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Bready v. CSX Transportation

March 26, 2008

FREDERICK BREADY AND NANCY BREADY, HIS WIFE, PLAINTIFF,
v.
CSX TRANSPORTATION, INC., DB HOTALING, JULIE ROBINSON AND ELAINE BAILEY, DEFENDANT.



The opinion of the court was delivered by: Julie Robinson Norman A. Mordue, Chief U.S. District Judge

MEMORANDUM-DECISION AND ORDER

I. INTRODUCTION

The present case involves a multi-vehicle automobile accident which occurred in Syracuse, New York on September 16, 2006. At the time of the accident, plaintiff Frederick Bready was employed by defendant, CSX Transportation, Inc. and claims that his injury occurred in the course of his employment. Based thereupon, plaintiffs claim CSX is liable for failure to provide him with a reasonably safe place to work under the Federal Employer's Liability Act, 45 U.S.C. § 51 et seq. ("FELA"). The three individuals named as defendants in this matter were also drivers of vehicles involved in the accident and all are residents of the State of New York. Presently before the Court is a motion by plaintiffs to remand this action, removed by defendant CSX from New York State Supreme Court to this District, on August 15, 2007.

In their motion to remand, plaintiffs asserted that this Court lacks subject matter jurisdiction over the complaint and that the complaint contains a non-removable claim under FELA. Defendant CSX opposes remand in the first instance on the ground that the motion for said relief was untimely. CSX also argues that the Court has jurisdiction over this action based on the Federal Tort Claims Act ("FTCA") because an employee of the United States Postal Service ("USPS") was also involved in the automobile accident which is the subject of this action.

The parties concede that neither the federal employee nor USPS is named as a defendant in the complaint. Subsequent to the filing of all motion and opposition papers, plaintiffs' counsel submitted a letter to the Court suggesting that a further ground for granting remand is the failure of all defendants to join in the removal as required by 28 U.S.C. § 1441(a).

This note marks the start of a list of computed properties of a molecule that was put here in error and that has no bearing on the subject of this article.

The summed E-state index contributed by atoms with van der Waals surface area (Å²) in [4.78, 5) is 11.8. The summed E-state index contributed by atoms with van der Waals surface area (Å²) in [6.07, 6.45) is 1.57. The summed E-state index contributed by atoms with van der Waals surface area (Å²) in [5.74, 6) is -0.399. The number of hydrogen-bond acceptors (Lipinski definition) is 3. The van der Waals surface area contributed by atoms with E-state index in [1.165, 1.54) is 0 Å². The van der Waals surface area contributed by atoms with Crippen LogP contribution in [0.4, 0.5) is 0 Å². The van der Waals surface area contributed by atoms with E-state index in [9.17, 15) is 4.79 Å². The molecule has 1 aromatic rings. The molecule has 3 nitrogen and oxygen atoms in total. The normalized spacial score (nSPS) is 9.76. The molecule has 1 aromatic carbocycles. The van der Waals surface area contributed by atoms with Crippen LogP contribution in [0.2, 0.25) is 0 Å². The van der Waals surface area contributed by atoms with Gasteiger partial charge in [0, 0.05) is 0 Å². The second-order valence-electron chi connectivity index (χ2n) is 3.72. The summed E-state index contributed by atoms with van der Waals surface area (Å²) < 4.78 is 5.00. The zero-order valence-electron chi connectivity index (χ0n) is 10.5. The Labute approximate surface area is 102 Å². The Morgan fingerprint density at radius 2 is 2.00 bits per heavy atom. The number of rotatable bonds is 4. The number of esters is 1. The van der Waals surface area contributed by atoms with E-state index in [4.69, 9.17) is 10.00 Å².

II. DISCUSSION

A. Relevant Legal Standard

28 U.S.C. § 1441 provides in part:

(a) [A]ny civil action brought in a State court of which the district courts of the United States have original jurisdiction, may be removed by the defendant or the defendants, to the district court of the United States[.]

Pursuant to 28 U.S.C. § 1331 "[t]he district courts shall have original jurisdiction of all civil actions arising under the Constitution, laws or treaties of the united States," while 28 U.S.C. §1332 provides in part:

(a) The district courts shall have original jurisdiction of all civil actions where the matter in controversy exceeds the sum or value of $75,000, exclusive of interest and costs, and is between--(1) citizens of different States[.]

A notice of removal must be filed within thirty days after the receipt by the defendant, through service or otherwise, of a copy of the initial pleading setting forth the claim for relief upon which such action or proceeding is based. See 28 U.S.C. § 1446.

Notably, any motion to remand a case to state court after removal, save for one based on lack of subject matter jurisdiction, must be filed within 30 days in accordance with 28 U.S.C. § 1447(c). Under section 1447(c), "[i]f at any time before final judgment it appears that the district court lacks subject matter jurisdiction, the case shall be remanded." Federal law also prohibits removal of cases filed under FELA to any district court of the United States. See 28 U.S.C. § 1445(a). On a motion to remand, a court must construe all factual allegations in favor of the party seeking the remand, see R.G. Barry Corp. v. Mushroom Makers, Inc., 612 F.2d 651, 655 (2d Cir. 1979), and the removing party has ...


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